Reuters Kills The Electric Car. Again

Bertel Schmitt
by Bertel Schmitt
reuters kills the electric car again

Consumers lose interest. Even reporters do.!

A few days ago, we wrote that “EVs run out of juice.” When we did that, we referred to collapsing sales in January only. Now Reuters says: “Are electric cars running out of juice again?” Reuters means it in a bigger way. Like forever.

In a long article, written by its best brains, Reuters writes that electric cars are “still is not ready for prime time – and may never be. In the meantime, the attention of automotive executives in Asia, Europe and North America is beginning to swing toward an unusual but promising new alternate power source: hydrogen.”

Both lovers and haters of electric cars should read the article, written by Reuters’ best automotive reporters around the world, Norihiko Shirouzu, Yoko Kubota, Paul Lienert, Deepa Seetharaman, Bernie Woodall, and their Pulitzer-Prize winning boss Paul Ingrassia.

Executive summary:

  • Consumers continue to show little interest in electric vehicles.
  • EVs continue to be plagued by many of the problems that eventually scuttled electrics in the 1910s and more recently in the 1990s.
  • Problems include high cost, short driving range and lack of charging stations.
  • The Obama administration backed away from its aggressive goal to put 1 million electric cars on U.S. roads by 2015.
  • Nissan’s Carlos Ghosn is backing away from EVs and shifts toward more mainstream gasoline-electric hybrids.
  • Tightening of global fuel-efficiency standards from 2020 on is forcing automakers to assess their options.
  • Large OEM back hydrogen.
Last year, Toyota’s former R&D Chief and soon-to-be chairman Takeshi Uchiyamada shocked reporters with the assertion that“The current capabilities of electric vehicles do not meet society’s needs, whether it may be the distance the cars can run, or the costs, or how it takes a long time to charge.”Slowly, colleagues at other OEMs agree.“We don’t regret it yet,” says Nissan’s R&D Chief Mitsuhiko Yamashita of the company’s multibillion-dollar gamble on EVs. “We might in a few years. No, we probably won’t.” If you have invested in EV technology, you can recoup it with fuel cell cars.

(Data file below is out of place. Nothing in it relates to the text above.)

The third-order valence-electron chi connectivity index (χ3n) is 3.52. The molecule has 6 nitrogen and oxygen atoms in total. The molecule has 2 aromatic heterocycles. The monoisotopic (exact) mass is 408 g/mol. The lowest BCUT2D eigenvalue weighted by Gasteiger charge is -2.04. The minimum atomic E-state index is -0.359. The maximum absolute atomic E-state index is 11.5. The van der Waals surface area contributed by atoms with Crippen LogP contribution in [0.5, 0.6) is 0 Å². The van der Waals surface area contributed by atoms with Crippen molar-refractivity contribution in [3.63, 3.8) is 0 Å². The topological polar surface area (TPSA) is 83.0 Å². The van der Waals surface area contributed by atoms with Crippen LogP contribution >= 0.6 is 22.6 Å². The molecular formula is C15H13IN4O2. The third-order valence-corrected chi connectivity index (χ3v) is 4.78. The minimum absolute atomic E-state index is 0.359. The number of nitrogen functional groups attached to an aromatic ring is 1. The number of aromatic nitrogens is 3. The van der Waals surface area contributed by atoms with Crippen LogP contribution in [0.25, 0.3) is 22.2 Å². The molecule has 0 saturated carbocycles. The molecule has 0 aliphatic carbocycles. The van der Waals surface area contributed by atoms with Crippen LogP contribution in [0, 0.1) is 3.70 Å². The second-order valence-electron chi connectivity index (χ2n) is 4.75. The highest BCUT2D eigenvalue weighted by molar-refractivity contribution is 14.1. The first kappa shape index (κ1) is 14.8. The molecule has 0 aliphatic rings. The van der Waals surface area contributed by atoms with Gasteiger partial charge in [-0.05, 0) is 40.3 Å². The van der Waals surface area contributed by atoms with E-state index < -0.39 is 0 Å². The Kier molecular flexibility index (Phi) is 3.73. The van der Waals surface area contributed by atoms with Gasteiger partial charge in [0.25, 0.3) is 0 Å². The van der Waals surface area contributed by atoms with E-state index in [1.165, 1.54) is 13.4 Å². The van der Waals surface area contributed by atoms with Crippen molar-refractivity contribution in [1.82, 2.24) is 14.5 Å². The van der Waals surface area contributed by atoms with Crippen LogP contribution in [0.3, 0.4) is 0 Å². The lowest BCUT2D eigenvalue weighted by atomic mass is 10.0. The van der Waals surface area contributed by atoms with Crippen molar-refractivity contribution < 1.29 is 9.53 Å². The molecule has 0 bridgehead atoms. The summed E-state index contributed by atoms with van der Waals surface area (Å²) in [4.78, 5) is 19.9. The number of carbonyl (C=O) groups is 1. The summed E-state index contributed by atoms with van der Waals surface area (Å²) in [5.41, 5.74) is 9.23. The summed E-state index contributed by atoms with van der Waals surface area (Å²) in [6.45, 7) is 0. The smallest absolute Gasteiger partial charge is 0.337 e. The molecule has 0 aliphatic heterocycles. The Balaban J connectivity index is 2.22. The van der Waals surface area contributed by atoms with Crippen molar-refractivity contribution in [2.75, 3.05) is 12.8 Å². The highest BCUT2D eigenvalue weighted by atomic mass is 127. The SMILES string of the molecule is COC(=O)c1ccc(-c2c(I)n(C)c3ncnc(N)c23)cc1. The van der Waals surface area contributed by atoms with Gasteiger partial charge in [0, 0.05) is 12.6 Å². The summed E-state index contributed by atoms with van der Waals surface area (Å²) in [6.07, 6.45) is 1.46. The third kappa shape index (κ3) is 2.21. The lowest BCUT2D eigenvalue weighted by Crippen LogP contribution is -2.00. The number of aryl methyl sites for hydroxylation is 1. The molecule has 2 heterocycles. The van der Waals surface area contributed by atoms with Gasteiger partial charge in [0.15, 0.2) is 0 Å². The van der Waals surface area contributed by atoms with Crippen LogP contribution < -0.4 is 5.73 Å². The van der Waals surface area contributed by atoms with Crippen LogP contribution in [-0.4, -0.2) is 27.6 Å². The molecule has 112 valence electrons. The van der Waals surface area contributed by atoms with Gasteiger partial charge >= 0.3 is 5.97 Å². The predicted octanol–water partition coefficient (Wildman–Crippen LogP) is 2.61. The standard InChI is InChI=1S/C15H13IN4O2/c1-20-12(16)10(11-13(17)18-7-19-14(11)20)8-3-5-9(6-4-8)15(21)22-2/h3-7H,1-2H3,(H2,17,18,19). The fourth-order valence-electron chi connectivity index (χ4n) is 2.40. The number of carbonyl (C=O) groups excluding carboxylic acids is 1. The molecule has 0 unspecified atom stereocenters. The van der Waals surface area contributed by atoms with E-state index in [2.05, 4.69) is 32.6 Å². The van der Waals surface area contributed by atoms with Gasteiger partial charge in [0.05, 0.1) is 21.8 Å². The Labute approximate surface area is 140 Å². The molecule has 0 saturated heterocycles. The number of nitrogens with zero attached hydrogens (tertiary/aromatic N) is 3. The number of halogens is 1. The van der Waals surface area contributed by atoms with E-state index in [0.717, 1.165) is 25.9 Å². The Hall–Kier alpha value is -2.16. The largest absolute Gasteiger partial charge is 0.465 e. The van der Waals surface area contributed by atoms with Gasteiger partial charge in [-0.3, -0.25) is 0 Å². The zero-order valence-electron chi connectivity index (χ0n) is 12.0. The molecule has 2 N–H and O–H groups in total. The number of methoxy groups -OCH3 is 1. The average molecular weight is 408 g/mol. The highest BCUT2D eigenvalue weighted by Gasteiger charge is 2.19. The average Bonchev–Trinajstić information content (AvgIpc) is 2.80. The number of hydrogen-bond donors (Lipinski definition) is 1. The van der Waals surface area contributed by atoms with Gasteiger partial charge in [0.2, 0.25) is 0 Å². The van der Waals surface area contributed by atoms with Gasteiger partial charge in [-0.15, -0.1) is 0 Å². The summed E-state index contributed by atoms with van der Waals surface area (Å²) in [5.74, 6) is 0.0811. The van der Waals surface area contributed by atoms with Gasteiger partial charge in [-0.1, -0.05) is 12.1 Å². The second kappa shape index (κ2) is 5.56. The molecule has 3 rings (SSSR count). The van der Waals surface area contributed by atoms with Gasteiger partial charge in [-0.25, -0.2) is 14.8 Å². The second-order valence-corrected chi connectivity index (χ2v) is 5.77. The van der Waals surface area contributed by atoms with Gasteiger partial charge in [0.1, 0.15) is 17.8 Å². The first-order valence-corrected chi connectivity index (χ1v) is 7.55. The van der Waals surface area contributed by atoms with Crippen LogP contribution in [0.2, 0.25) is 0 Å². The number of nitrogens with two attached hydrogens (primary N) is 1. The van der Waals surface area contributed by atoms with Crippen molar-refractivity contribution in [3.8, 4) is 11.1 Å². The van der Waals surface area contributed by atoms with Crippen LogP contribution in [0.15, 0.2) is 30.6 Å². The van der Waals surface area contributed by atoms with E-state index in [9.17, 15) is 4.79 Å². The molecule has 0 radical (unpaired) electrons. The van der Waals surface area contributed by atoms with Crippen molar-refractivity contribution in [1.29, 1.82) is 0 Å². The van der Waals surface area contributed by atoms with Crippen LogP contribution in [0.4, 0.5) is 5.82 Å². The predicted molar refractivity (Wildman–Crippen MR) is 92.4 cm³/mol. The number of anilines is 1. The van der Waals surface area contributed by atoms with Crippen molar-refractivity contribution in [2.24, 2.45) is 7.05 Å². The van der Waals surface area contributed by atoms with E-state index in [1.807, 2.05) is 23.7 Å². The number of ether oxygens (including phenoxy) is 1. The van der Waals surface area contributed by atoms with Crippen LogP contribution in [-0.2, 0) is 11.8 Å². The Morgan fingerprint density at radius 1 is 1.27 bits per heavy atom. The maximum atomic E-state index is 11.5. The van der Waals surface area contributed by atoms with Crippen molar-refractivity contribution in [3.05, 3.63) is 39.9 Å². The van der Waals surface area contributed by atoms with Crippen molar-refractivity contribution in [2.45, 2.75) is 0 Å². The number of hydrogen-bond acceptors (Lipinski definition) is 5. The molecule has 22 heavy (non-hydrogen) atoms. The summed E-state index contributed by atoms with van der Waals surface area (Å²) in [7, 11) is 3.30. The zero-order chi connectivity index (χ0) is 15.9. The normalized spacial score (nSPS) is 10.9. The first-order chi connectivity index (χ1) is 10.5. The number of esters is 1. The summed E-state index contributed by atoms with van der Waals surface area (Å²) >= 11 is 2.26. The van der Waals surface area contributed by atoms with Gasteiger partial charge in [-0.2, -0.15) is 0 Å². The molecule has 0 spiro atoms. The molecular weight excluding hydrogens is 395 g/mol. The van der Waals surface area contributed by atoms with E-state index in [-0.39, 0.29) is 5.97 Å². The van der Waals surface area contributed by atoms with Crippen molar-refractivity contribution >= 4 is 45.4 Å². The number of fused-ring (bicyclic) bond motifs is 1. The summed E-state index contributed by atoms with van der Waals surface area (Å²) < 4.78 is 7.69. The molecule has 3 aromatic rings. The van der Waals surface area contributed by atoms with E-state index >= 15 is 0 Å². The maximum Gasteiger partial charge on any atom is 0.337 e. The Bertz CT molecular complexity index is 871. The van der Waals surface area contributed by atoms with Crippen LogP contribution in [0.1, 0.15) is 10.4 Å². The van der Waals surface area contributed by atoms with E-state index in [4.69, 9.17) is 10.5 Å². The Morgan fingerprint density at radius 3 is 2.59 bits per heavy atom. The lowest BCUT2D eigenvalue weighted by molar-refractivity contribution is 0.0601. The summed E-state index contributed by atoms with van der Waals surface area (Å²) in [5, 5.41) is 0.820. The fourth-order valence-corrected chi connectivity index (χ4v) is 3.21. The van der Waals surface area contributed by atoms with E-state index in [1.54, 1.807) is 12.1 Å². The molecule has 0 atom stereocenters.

Long-term TTAC readers will find many of these assessments in past TTAC articles.

Join the conversation
2 of 49 comments
  • Big Al from Oz Big Al from Oz on Feb 05, 2013

    The talk of why 9/11 occurred is quite wrong. The current problems encountered by the West with the mainly Muslim world is commonly called a religous battle. It isn't, it's a clash of cultures and ideals. Simply put, culture is a tool for survival. Currently the Western culture provides a society for the best chance of survival. As we all know the Western culture did have it roots with Christianity, but has evolved and is greatly removed from religion. The Western culture is progressive and allows its "peers" liberties and freedoms to explore anything and everything possible. On the other hand the Muslim culture is more restrictive and has constraints that doesn't allow the same levels freedoms within a society to explore and progress. The average Muslim person is like us, they want what we want and have. What is holding them back are the minor societal differences. One day they will gain the same levels of freedoms we have, but religion and government have to be seperated first, like we had to do in the West. Throughout history cultures have come and gone. Why? Because another culture evolves, and uses the ideals of previous cultures, creates and modify other ideals that it needs. Look at the features of the Western culture that are from previous cultures. Having the ability to build a society doesn't guarantee success either. That society has to be able to expand and change with the least resistance not be restricted, then it will succeed. In the end the Western culture is more flexible, even the Chinese will have to soon realise this, or they will encounter problems.

  • 28-Cars-Later 28-Cars-Later on Feb 05, 2013

    "Nissan’s Carlos Ghosn is backing away from EVs and shifts toward more mainstream gasoline-electric hybrids." Carlos is no fool, gas or diesel hybrids will be the way forward until hydrogen is feasible in a grand scale, assume that is even possible.

  • Scott ?Wonder what Toyota will be using when they enter the market?
  • Fred The bigger issue is what happens to the other systems as demand dwindles? Will thet convert or will they just just shut down?
  • Roger hopkins Why do they all have to be 4 door??? Why not a "cab & a half" and a bit longer box. This is just another station wagon of the 21st century. Maybe they should put fake woodgrain on the side lol...
  • Greg Add me to the list: 2017 Sorento EX AWD w/2.0 Turbo GDI 68K miles. Changed oil religiously with only synthetic. Checked oil level before a rare long road trip and Ievel was at least 2 quarts down. That was less than 6 months after the last oil change. I'm now adding a quart of oil every 1000 miles and checking every 500 miles because I read reports that the oil usage gets worse. Too bad, really like the 2023 Tuscon. But I have not seen Hyundai/Kia doing anything new in terms of engine development. Therefore, I have to suspect that I will ony become a victim of a fatally flawed engine development program if I were to a purchase another Kia/Hyundai.
  • Craiger 1970s Battlestar Galactica Cylon face.